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Help Choosing Joinery for First Project

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Forum topic by Texchappy posted 815 days ago 892 views 0 times favorited 19 replies Add to Favorites Watch
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Texchappy

252 posts in 816 days


815 days ago

First woodworking project period and I plan to do a utilitarian piece – a box for my old Torque wrench. From the advice given me on another thread, I think I’m going to use poplar. My next decision is how to join it up. I thought about doing dovetails but I’m not sure that isn’t too much of a leap for my first project. Not sure I’d want to do a simple miter or butt joint either.

So what would you recommend for joinery for a first project? Also need to figure out bottom and lid so ideas on that would be helpful tool.

I will be doing this by hand. I’d like to do something like this bot not sure I could do it at first: http://www.daikudojo.org/Archive/howtos/20070224_toolbox/

-- Wood is not velveeta


19 replies so far

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Craftsman on the lake

2362 posts in 2033 days


#1 posted 815 days ago

Finger joints look good on a box, especially a longer one and are doable for a first time joinery project.

-- The smell of wood, coffee in the cup, the wife let's me do my thing, the lake is peaceful.

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BTimmons

2076 posts in 1080 days


#2 posted 815 days ago

Get the poplar and try a few practice joints, perhaps different types as well. That way when you’re ready to tackle the toolbox (which shouldn’t be too long), you’ll go into the project with more skills and confidence.

-- Brian Timmons, Big T Woodworks - https://www.etsy.com/shop/BigTWW - http://vimeo.com/98821147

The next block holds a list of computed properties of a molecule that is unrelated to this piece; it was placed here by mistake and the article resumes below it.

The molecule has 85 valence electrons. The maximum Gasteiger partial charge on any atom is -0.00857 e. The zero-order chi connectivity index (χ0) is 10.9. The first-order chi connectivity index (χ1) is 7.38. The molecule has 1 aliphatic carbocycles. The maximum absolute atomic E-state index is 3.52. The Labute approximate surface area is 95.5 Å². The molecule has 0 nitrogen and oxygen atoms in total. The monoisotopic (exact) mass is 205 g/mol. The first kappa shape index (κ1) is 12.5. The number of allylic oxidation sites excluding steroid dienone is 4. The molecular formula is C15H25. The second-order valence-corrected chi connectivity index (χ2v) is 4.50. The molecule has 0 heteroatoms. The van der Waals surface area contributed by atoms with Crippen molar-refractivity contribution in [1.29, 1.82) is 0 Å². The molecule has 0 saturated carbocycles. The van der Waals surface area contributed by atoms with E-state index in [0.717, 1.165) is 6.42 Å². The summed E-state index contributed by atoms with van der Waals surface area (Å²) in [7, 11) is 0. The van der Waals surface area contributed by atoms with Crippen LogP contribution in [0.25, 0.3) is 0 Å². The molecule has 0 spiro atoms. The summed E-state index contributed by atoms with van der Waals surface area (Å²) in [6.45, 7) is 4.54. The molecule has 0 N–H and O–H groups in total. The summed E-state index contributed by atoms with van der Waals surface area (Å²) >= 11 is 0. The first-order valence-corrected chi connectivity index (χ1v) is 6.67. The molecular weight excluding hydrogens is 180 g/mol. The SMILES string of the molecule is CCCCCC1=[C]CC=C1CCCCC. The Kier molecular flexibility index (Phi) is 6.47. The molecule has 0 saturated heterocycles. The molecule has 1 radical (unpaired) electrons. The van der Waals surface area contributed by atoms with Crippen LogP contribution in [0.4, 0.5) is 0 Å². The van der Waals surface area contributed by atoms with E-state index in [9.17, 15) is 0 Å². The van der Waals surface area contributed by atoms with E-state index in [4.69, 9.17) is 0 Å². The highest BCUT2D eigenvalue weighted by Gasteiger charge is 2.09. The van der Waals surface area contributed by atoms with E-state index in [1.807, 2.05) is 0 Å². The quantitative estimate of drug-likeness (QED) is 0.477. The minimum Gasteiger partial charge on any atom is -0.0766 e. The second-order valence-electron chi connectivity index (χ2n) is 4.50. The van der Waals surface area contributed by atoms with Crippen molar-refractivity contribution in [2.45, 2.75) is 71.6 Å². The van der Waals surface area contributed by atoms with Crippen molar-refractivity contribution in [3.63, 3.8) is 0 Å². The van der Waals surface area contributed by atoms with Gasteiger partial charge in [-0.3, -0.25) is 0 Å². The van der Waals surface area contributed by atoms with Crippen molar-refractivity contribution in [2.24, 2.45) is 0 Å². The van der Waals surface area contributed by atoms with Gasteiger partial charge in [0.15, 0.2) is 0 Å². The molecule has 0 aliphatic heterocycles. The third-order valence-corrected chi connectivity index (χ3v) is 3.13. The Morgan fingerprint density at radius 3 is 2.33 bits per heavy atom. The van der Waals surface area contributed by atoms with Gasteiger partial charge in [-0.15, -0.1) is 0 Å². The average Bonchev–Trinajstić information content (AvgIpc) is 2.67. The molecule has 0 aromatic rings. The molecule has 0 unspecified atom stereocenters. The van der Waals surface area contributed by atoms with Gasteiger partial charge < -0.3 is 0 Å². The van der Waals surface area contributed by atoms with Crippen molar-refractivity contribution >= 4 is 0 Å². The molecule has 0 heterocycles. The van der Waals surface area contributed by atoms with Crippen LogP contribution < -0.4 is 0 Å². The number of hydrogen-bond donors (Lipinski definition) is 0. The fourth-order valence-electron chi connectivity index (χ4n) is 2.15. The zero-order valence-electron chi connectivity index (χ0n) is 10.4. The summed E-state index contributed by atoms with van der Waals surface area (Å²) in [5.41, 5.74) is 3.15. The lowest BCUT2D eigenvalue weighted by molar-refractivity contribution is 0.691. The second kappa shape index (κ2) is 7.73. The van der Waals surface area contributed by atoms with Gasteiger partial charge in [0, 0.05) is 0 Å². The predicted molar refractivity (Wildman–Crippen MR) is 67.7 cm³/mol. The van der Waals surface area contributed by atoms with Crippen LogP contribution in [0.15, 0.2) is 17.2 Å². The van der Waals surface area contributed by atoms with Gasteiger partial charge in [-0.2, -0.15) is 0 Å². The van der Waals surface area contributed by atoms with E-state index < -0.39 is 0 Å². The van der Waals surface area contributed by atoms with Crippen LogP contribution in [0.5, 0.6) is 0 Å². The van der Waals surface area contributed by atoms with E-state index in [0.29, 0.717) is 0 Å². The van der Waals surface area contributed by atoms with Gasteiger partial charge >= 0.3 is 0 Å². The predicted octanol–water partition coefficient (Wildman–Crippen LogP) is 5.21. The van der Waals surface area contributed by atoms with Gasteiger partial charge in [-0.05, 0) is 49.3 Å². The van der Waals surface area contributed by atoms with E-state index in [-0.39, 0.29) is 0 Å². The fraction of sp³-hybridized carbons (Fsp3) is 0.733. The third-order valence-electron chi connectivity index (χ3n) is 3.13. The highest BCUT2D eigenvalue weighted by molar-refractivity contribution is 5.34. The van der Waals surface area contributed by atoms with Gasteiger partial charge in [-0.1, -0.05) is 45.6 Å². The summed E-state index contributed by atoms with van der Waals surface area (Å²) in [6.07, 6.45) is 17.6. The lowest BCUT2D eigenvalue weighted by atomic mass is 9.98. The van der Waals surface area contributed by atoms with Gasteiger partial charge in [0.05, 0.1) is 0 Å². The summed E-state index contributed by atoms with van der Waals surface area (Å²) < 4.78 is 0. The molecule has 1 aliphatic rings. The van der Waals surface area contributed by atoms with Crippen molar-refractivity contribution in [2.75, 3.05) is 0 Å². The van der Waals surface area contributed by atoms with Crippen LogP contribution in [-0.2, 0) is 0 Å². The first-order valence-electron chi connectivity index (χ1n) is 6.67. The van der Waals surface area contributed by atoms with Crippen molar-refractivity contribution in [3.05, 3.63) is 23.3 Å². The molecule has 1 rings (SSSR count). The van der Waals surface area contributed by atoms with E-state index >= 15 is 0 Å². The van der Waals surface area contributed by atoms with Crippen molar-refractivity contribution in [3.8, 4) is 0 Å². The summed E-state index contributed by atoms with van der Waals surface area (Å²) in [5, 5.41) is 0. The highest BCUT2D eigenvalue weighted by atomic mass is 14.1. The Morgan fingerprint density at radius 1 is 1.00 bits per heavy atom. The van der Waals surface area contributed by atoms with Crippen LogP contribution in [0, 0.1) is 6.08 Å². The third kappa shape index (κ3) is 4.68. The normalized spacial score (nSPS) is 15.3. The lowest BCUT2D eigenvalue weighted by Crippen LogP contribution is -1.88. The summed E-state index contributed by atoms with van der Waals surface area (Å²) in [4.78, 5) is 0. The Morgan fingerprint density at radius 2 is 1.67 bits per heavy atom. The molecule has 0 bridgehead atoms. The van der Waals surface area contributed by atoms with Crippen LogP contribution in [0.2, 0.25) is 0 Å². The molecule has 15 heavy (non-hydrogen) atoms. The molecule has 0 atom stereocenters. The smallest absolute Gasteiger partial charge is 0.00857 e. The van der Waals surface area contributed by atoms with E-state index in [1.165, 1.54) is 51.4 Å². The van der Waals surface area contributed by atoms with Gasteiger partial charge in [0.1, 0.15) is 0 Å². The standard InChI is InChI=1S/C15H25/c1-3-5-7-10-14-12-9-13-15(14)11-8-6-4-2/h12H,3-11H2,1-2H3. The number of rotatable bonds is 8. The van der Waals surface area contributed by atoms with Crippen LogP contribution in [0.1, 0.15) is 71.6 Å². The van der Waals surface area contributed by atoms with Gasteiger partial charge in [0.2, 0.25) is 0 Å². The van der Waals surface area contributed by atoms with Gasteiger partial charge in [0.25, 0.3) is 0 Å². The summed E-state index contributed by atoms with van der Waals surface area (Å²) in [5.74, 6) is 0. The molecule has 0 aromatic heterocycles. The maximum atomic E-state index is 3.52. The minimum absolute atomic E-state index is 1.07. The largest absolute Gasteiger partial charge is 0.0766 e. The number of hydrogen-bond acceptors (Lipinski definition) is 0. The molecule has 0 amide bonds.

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David Kirtley

1276 posts in 1593 days


#3 posted 815 days ago

Hand cut finger joints and those through tenons on the link are a lot harder to make come out nicely than dovetails. Dovetails are a lot more forgiving. Just watch some videos.

Paul Sellers does a good job explaining:

Make sure your stock is square. Layout carefully and take your time. Use a knife line to lay out. Clearly mark which is waste and what stock stays. Keep clear of the lines when removing waste. Pare carefully to line with the chisel. Do a couple practice runs first on some scrap stock.

You will mess up a few times. You will cut the tails and leave the waste a few times. You will cut them backwards a couple times. Don’t worry about it and after a few sets, it will become second nature.

-- Woodworking shouldn't cost a fortune: http://lowbudgetwoodworker.blogspot.com/

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Texchappy

252 posts in 816 days


#4 posted 815 days ago

Thanks for the ideas. I might just give dovetails a try – been watching videos for 2-3 days on doing them. Hadn’t seen the Sellers video so thanks for that.

Any ideas for the lid and bottom other than just butt jointing (?) it to the bottom and top (with a couple of cleat boards)?

-- Wood is not velveeta

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ShipWreck